This roller coaster of a year deserves its own dictionary4 min readReading Time: 3 minutes
Did you know that the Oxford Dictionary puts out an official “Word of the Year” each year? From ‘selfie’ to ‘climate emergency,’ these words are supposed to reflect the essence of each year. But this year, this choice comes with a story.
Who decides the word of the year, and how?
A group of dictionary-writing experts, called lexicographers, study the words that are used most every year. Then, these experts decide which single word best reflects the global trend of the year. They look at things such as online searches and news trends to make their decision.
Owliver’s Obscure Observation: 2015 was the only year to have an emoji as the word of the year.
<<Image: Oxford Languages
2020 strikes again
This year, however, has been extraordinary, and in true 2020 fashion, they decided to do something they have never done before. Rather than name a single word of the year, the experts highlighted 47 terms that have impacted the English Speaking population! Yup, ‘unprecedented‘ or something that has never happened before is just one of the words that made it to the list.
<< Image: Oxford Languages
Words across the globe
This year’s words of the year were divided regionally. While some words like ‘pandemic’ globally exploded, others like ‘e-pass’ were only popular in the regions where they were used. “E-pass” was popular in India, while Veronica Bucket, a mechanism for hand-washing that originated in Ghana, is commonly used there.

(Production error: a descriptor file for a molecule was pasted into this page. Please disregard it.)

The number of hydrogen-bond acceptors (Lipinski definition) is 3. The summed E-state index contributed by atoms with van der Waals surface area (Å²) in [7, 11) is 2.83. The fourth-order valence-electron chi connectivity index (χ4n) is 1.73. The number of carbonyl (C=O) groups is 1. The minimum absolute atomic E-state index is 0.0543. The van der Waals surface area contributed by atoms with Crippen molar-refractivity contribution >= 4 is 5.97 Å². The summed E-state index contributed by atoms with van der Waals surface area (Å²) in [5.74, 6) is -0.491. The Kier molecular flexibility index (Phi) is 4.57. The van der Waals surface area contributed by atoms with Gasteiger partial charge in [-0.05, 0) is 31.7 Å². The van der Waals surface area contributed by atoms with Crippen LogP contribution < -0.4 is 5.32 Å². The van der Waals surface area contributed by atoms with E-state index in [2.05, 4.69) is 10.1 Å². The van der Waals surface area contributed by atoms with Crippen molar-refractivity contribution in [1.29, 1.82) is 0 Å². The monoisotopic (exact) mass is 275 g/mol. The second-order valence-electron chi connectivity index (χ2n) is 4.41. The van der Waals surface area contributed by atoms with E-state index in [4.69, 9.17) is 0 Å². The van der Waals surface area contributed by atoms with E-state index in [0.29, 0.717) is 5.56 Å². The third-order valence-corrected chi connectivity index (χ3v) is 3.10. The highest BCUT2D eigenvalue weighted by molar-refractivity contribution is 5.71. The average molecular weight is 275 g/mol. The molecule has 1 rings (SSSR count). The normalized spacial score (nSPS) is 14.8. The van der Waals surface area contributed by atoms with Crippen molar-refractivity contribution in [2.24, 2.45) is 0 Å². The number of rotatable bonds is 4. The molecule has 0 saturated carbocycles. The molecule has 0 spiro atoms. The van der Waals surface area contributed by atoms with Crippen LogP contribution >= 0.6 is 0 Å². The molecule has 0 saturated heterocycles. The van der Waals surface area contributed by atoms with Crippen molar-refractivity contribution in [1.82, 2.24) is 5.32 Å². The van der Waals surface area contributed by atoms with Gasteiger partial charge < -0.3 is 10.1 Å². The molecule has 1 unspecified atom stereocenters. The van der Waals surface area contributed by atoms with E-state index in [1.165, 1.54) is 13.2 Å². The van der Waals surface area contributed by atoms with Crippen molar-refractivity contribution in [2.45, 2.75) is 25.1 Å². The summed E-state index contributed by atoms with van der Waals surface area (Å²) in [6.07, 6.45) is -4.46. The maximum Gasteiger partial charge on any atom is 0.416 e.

<< Image: British Council
Owliver’s Obscure Observation: All OED’s words of the year don’t make it to the official English Oxford dictionary. 2017’s ‘youthquake’ was a Word of the Year that isn’t in the dictionary.
Words for each season
The experts even segmented the list over time. When the year began, the most popular word was ‘impeachment’ as the President of the United States of America ran the risk of being removed or impeached from his position. When Covid started in March, the word ‘wet-market’: the place where Covid19 was rumored to have originated, became wildly popular. But, soon enough, ‘Pandemic’ took over, and then came heaps and heaps of pandemic related terms that we can only hope will magically disappear in 2021. But it’s all not zombie-virus-bad news. The end of the year saw words such as ‘net-zero’ trending as heavily polluting countries such as China promised to go carbon neutral.
Owliver’s Obscure Observation: In 2017, the Word of the Year was ‘youthquake,’ and it marked the beginning of young people standing up for the climate and global equality. As governments make words such as net-zero popular, we see evidence that the youthquake really did shake them up!
>>Image: Oxford Languages
Let’s hope 2021s Word of the Year is infected with hope and not a deadly virus! Until then, try this quiz to test your knowledge on just a few of this year’s Words of the Year.
With Excerpts From: Oxford Languages Words of an Unprecedented Year report, Oxford Languages, Owliver’s Post